A handful of other yachts have arrived over the last few days also from New Zealand and it's been interesting comparing trips and weather. Universally it seems to have been a hard trip for everyone with a variety of repairs being undertaken, ranging from torn sails to broken rigging. It's straightforward to identify a recently arrived yacht by the quantity of washing hanging out to dry, everyone trying to rid their clothes, saloon cushions, bedding etc from salt. I guess it's the modern day equivalent of a square rigger's canvas drying after a passage.
I was feeling relatively smug that we'd come through some bad weather without any major damage, however as we slowed down to enter the marina, I noticed the engine was idling very unevenly. After a day of rest I duly set to work on changing the fuel filter to discover the filter half full of salt water. I soon exhausted my increasing, but still limited troubleshooting ability and sort help from Patrick, a friendly French mechanic.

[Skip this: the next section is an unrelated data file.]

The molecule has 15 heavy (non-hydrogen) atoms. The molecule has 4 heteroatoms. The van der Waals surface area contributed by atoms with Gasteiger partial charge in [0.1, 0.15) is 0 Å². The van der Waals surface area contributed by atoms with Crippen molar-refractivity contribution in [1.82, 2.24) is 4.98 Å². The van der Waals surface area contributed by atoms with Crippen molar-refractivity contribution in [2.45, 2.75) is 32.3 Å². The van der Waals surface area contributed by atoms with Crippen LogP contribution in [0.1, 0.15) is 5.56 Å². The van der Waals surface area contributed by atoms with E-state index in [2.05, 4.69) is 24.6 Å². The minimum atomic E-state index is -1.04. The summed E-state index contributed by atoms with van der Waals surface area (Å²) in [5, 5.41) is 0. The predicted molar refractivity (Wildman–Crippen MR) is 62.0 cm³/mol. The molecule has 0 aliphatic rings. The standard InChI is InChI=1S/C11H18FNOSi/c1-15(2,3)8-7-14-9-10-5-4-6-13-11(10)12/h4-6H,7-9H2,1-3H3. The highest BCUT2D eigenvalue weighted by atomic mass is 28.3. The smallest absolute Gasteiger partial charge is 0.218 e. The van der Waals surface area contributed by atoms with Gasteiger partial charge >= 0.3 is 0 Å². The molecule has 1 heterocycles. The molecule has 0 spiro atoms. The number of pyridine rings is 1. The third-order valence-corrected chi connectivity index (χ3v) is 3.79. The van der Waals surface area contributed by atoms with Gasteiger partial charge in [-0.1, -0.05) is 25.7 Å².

He admired my experiments in trying to build a water fueled engine and asked me to let him know when I've perfected it. The result was an expensive bill for new injector nozzles - which had recently been replaced in New Zealand - an expensive lesson. It seems while Kika was being drenched by the large seas, salt water worked it's way in through the fuel tank vent. Moving the vents to a less exposed position had been on my list of things to do since we left the UK, I've belated moved them.
We're off today to explore the lagoon and take a break from boat repairs... I probably won't have access to shore based email for a while, thanks for all the good-luck messages and apologies for running out of time to reply to you all.